Organizers Ready To Wave Green Flag On Baltimore Grand Prix

Despite initial uncertainty following the inaugural Baltimore Grand Prix, the streets of downtown Baltimore again will transform into a race track during Labor Day weekend, Aug. 31-Sept. 2, as the IZOD IndyCar Series and the American Le Mans Series presented by Tequila Patron return to the city.

In its second year, the event is now under the direction of a third organizing group. But Baltimoreans are counting on a legendary racing name — Andretti — to ensure the Grand Prix of Baltimore becomes an annual staple of Labor Day weekend.

After city officials terminated contracts with two other groups during a four-month span, the board of estimates approved a five-year agreement in mid-May to award the event to Race On LLC and Andretti Sports Marketing. The new team wasted little time putting its stamp on the race.

Two immediate, and noticeable, moves Andretti Sports Marketing made were changing the name to the Grand Prix of Baltimore, and unveiling a new logo for the event. John Lopes, president of Andretti Sports Marketing, said in May that the group changed the name and logo because it wanted to come out with a new brand and feel for the event.

In addition, the new organizers made changes to the track itself. Construction for the 12-turn, two-mile circuit began on July 30 as the first Jersey barrier was placed at McKeldin Square. The changes to the race track for 2012 include remodeling the chicane to create extra turns after the straightaway along Pratt Street. The new design will also allow for improved passing areas around the course, which is expected to result in higher top speeds for drivers. (Click here for map.)

A significant difference that pleases many businesses around the track is the construction schedule the new organizers have implemented to ensure those entities don't suffer during the building process.

Michael Andretti, the founder of Andretti Sports Marketing and a former CART driver, said the group wanted people to know Baltimore was open for business, and would build the circuit only at night to lessen impact on the traffic and businesses in the downtown area.

"It's more expensive and time consuming for us to build the track like that," Andretti said, "but we're doing it to have as little hindrance on business as possible.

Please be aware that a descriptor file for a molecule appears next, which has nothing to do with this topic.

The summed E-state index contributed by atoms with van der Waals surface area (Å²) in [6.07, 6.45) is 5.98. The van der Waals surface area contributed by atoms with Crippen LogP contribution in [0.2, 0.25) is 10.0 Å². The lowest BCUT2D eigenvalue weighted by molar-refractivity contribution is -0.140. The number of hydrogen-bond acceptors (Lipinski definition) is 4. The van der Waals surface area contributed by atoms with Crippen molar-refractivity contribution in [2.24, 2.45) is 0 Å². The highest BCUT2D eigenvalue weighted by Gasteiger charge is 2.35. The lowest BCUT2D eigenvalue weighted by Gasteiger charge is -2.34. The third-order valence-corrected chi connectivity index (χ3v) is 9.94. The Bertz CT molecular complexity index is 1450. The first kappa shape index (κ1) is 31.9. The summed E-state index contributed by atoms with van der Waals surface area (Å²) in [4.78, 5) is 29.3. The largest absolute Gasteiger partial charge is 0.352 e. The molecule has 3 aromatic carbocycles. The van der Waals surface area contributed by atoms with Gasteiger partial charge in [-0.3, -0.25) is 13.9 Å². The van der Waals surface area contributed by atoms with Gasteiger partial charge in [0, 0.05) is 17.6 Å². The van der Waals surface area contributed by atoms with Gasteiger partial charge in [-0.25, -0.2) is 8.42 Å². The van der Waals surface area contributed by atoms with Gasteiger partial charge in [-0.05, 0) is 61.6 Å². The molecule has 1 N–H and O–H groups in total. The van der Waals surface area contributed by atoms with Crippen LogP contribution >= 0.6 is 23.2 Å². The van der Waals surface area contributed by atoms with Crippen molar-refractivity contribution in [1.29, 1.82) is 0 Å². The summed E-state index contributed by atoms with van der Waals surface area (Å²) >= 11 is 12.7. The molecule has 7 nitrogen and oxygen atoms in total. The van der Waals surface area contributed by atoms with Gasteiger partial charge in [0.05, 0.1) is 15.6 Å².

"We're doing a lot of small things that we believe will make a big difference — from improving the flow of pedestrians inside the track, to building a schedule of events that, compared to last year, ends earlier each day, which means people can head out each night to enjoy the restaurants in all of the great neighborhoods around the track."

Mike Durham and his wife, Jerry, have owned The Sport Shop at Harborplace for more than 26 years. For them, last year's race wasn't positive for business.

"I think last year's Grand Prix was great for the city, but I don't think it was necessarily good for the merchants along the track," Durham said. "It took such a long time to build the stands, and they blocked the flow of traffic from one building to another, so that negatively impacted us for a long period of time.

"I understand that when you do something this big, it does impact people. It appears to me that the new organizers are more conscious of what went wrong last year and seem to be about doing things in a more expeditious way."

Durham said his store didn't get an increase in any traffic during the event last year, which gave him lower expectations for this year's sales.

Other businesses around the track are capitalizing on the race's return.

Sports Legends Museum at Camden Yards is located along the course and adjacent to the pit road area that will be positioned along the warehouse. The Grand Prix is already having a positive impact on the attraction.

"You have 160,000 people being delivered to your doorstep on what is normally a very quiet weekend," said John Hein, director of business development at Sports Legends Museum. "Our prime location enabled us to utilize Sports Legends as a sales vehicle, and we rented the museum to a group for the entire three days of the 2012 event. Even though the museum is closed, our store will be open and selling race merchandise, along with Baltimore-themed items of the Orioles, Ravens and Natty Boh. So that provides us another amazing benefit."

Race On and Andretti Sports Marketing took control of the Grand Prix roughly 100 days out from the race.

"We saw the potential to make this a premier event," Andretti said. "The huge crowds for the first race really showed the level of interest — the level of excitement — for the race.

"Our sport needs marquee events, and, as I said before, we saw the enthusiasm and fan response here last year. As a race team, we were only here for a few days, but we all saw it. It had a great energy the entire weekend. Our drivers loved it, and our sponsors loved it."